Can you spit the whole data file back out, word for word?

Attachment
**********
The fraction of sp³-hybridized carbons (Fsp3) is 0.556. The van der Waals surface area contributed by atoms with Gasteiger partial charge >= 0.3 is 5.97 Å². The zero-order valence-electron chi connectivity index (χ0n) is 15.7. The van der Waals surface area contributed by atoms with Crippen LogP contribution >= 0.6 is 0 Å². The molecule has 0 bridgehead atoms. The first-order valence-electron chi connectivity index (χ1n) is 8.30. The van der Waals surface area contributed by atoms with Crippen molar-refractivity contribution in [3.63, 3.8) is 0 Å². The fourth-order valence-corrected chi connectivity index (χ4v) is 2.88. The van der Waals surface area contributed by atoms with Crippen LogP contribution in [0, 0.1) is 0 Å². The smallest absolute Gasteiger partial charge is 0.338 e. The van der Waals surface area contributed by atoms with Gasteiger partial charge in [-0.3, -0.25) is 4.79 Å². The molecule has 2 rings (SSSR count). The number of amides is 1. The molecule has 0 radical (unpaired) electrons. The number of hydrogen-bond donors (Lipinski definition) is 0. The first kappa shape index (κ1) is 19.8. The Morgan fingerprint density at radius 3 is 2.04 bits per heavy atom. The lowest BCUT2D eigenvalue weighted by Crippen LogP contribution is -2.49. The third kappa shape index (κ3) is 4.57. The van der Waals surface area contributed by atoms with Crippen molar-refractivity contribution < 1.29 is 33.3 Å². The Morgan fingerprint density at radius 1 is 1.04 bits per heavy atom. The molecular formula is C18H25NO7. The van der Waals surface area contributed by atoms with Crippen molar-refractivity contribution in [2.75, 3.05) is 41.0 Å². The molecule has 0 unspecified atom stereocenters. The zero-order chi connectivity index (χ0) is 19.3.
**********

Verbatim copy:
The fraction of sp³-hybridized carbons (Fsp3) is 0.556. The van der Waals surface area contributed by atoms with Gasteiger partial charge >= 0.3 is 5.97 Å². The zero-order valence-electron chi connectivity index (χ0n) is 15.7. The van der Waals surface area contributed by atoms with Crippen LogP contribution >= 0.6 is 0 Å². The molecule has 0 bridgehead atoms. The first-order valence-electron chi connectivity index (χ1n) is 8.30. The van der Waals surface area contributed by atoms with Crippen molar-refractivity contribution in [3.63, 3.8) is 0 Å². The fourth-order valence-corrected chi connectivity index (χ4v) is 2.88. The van der Waals surface area contributed by atoms with Crippen LogP contribution in [0, 0.1) is 0 Å². The smallest absolute Gasteiger partial charge is 0.338 e. The van der Waals surface area contributed by atoms with Gasteiger partial charge in [-0.3, -0.25) is 4.79 Å². The molecule has 2 rings (SSSR count). The number of amides is 1. The molecule has 0 radical (unpaired) electrons. The number of hydrogen-bond donors (Lipinski definition) is 0. The first kappa shape index (κ1) is 19.8. The Morgan fingerprint density at radius 3 is 2.04 bits per heavy atom. The lowest BCUT2D eigenvalue weighted by Crippen LogP contribution is -2.49. The third kappa shape index (κ3) is 4.57. The van der Waals surface area contributed by atoms with Crippen molar-refractivity contribution < 1.29 is 33.3 Å². The Morgan fingerprint density at radius 1 is 1.04 bits per heavy atom. The molecular formula is C18H25NO7. The van der Waals surface area contributed by atoms with Crippen molar-refractivity contribution in [2.75, 3.05) is 41.0 Å². The molecule has 0 unspecified atom stereocenters. The zero-order chi connectivity index (χ0) is 19.3.